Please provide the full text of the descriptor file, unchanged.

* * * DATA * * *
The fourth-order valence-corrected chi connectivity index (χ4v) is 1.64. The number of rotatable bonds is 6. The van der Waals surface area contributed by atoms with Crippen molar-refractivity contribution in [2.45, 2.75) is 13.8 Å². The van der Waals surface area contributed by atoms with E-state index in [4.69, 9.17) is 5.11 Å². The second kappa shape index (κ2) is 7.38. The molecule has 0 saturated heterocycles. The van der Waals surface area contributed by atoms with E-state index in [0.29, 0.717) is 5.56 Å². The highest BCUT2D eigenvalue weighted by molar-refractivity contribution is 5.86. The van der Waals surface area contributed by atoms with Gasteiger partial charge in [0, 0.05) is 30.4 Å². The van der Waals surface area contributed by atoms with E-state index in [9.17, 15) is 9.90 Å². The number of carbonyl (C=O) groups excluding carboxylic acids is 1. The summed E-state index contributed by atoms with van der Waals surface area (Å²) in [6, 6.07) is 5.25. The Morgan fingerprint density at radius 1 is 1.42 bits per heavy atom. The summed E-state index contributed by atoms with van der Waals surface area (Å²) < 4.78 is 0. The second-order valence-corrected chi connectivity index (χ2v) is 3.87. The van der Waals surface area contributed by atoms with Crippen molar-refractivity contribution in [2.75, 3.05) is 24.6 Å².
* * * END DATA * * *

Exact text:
The fourth-order valence-corrected chi connectivity index (χ4v) is 1.64. The number of rotatable bonds is 6. The van der Waals surface area contributed by atoms with Crippen molar-refractivity contribution in [2.45, 2.75) is 13.8 Å². The van der Waals surface area contributed by atoms with E-state index in [4.69, 9.17) is 5.11 Å². The second kappa shape index (κ2) is 7.38. The molecule has 0 saturated heterocycles. The van der Waals surface area contributed by atoms with E-state index in [0.29, 0.717) is 5.56 Å². The highest BCUT2D eigenvalue weighted by molar-refractivity contribution is 5.86. The van der Waals surface area contributed by atoms with Gasteiger partial charge in [0, 0.05) is 30.4 Å². The van der Waals surface area contributed by atoms with E-state index in [9.17, 15) is 9.90 Å². The number of carbonyl (C=O) groups excluding carboxylic acids is 1. The summed E-state index contributed by atoms with van der Waals surface area (Å²) in [6, 6.07) is 5.25. The Morgan fingerprint density at radius 1 is 1.42 bits per heavy atom. The summed E-state index contributed by atoms with van der Waals surface area (Å²) < 4.78 is 0. The second-order valence-corrected chi connectivity index (χ2v) is 3.87. The van der Waals surface area contributed by atoms with Crippen molar-refractivity contribution in [2.75, 3.05) is 24.6 Å².